With the end of the 2017/2018 tax year approaching you may want to make sure you have considered and where possible made use of the available allowances and exemptions, before the end of the current fiscal period (5th April).
The Personal Allowance for 17/18 is £11,500. The allowance reduces by £1 for every £2 income above £100,000 meaning the allowance is lost for those with income over £123,000. If your income is over £100,000 you could consider making pension contributions to reduce your taxable income which may give you some or all of your Personal Allowance back.
For some married couples it is also possible to transfer a proportion of this allowance from a non-tax paying spouse to the basic rate tax-paying spouse providing an annual saving for the taxpayer (currently £230).
The dividend tax free allowance is currently £5,000 but will reduce to £2,000 from 6 April 2018. It is worthwhile considering whether any shareholdings could be transferred to a tax-free investment to remove the income from the dividend income regime. ISA and CGT limits may be relevant here.
Pension Tax Benefits
Making pension contributions can be a tax-efficient way to save; higher or additional-rate taxpayers could get 40/45% tax relief on their contributions.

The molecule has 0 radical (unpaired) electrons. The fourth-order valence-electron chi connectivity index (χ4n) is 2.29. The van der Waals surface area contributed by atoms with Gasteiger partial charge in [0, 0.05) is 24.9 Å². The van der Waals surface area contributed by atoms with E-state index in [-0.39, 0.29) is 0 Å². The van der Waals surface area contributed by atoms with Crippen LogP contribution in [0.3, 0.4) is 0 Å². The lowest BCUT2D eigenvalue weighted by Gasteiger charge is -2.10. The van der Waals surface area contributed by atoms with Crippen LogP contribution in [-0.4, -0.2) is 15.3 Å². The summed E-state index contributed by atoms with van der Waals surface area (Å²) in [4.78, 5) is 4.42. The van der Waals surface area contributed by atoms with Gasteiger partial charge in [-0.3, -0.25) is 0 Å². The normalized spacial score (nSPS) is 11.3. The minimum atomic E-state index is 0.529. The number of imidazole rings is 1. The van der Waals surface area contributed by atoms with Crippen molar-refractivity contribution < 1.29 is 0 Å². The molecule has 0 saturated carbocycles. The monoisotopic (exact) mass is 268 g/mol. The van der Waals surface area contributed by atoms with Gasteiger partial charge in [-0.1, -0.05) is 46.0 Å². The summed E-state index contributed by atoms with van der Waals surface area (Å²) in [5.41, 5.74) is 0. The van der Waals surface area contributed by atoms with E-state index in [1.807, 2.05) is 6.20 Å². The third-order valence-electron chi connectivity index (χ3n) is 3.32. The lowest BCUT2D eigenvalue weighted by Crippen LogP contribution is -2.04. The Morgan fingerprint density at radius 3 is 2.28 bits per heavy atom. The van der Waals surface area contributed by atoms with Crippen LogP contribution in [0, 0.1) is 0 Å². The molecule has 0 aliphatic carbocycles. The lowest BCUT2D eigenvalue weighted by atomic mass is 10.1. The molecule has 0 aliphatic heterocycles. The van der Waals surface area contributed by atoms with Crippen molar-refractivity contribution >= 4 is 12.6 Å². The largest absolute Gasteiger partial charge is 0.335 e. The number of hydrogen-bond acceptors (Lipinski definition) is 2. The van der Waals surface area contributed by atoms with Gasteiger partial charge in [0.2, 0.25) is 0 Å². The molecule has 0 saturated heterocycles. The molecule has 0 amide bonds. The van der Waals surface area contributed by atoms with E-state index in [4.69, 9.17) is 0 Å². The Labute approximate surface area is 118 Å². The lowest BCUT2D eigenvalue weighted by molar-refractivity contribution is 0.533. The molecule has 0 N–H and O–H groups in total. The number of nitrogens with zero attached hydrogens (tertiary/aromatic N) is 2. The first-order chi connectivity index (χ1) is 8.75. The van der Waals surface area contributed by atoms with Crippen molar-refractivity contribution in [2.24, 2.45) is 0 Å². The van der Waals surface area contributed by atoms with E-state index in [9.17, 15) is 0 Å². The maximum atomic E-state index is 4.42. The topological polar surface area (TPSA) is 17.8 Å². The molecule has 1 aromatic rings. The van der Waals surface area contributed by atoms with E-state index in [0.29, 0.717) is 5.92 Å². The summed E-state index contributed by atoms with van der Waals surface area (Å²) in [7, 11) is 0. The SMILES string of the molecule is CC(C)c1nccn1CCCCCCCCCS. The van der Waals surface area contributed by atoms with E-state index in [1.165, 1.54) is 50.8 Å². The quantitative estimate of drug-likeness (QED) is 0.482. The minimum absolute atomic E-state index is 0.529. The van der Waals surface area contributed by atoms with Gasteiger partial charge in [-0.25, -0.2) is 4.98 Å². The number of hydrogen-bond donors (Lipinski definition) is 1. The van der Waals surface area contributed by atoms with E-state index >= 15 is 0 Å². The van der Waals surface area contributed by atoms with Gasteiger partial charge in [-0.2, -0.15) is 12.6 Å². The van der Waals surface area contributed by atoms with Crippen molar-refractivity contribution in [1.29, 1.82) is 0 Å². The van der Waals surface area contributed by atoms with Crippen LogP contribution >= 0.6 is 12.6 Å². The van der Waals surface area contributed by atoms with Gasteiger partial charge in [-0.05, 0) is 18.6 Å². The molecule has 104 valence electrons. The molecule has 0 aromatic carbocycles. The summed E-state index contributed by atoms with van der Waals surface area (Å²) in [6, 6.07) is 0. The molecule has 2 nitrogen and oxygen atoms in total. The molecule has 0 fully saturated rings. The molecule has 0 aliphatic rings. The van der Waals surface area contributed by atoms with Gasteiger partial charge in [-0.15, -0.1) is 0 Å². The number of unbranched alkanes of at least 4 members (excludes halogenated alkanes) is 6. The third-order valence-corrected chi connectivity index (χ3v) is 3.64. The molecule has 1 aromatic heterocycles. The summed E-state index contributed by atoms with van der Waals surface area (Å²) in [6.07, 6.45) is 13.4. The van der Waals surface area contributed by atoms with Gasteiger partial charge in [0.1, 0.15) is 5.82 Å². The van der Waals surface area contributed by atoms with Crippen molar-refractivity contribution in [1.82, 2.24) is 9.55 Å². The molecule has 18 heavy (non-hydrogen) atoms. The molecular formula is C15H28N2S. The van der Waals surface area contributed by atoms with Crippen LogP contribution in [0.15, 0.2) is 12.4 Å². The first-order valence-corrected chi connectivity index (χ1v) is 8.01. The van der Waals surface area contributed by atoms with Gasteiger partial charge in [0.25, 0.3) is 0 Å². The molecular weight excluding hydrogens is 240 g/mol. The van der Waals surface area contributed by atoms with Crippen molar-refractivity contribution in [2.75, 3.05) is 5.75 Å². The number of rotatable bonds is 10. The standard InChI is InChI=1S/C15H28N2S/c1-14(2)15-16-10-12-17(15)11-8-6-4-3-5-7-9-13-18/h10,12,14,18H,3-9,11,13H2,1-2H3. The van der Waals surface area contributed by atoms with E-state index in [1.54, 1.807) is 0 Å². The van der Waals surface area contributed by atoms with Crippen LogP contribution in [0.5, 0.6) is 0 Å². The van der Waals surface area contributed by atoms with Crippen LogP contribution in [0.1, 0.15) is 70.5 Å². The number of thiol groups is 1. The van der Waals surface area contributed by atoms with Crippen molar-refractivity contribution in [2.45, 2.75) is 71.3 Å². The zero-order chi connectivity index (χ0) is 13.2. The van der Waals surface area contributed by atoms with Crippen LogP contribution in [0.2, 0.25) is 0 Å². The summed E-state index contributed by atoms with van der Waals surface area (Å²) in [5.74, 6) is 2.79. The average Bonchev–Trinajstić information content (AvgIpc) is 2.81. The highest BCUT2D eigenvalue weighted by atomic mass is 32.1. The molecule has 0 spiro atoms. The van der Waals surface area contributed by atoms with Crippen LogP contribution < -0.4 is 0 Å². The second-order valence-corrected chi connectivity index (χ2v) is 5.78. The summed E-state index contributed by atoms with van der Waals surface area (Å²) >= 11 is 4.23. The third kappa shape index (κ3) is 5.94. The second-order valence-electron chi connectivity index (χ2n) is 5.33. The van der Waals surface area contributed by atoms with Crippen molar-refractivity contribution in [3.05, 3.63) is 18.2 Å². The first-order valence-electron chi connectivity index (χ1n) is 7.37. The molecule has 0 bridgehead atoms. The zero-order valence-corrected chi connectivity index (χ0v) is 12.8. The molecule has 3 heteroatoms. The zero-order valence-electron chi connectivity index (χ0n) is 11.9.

You can contribute up to £40,000 annually (depending on your income). If your income is more than £150,000 the amount you can contribute will be abated. If you haven't used any of your pension allowance in the last three years, you can carry your allowance forward, so potentially £120,000 could be contributed.
Child Benefit is reduced by a tax charge when one parent's income reaches £50,000 and it stops completely at £60,000. For those earning between these two figures or marginally in excess of the upper limit, making a pension contribution reduces the tax charge.
The ISA allowance for 17/18 is £20,000, and this is a "use it or lose it" allowance so cannot be carried forward.
Shares can be sold and re-purchased within the ISA to utilise the ISA investment allowance while removing the value of the shareholding along with the resulting income produced from the Capital Gains Tax and Dividend tax regimes. (CGT would need to be considered on the sale to the ISA though).
Capital Gains Tax
The capital gains tax exemption is currently £11,300. This is the amount of gains that can be realised from sales of capital assets and so it is worth considering whether any disposals should be made before 5 April to ensure the exemption is utilised.
The annual lifetime gifting exemption is £3,000. Unused exemption from the previous year can be carried forward meaning a potential £6,000 could be gifted prior to 5 April without the gift giving rise to an inheritance tax charge. Other exemptions are also available and include small gifts (up to £250), wedding gifts (up to £5,000), and regular gifts from surplus income in certain circumstances.
Get in touch
If you require any assistance in relation to personal taxation, please get in touch.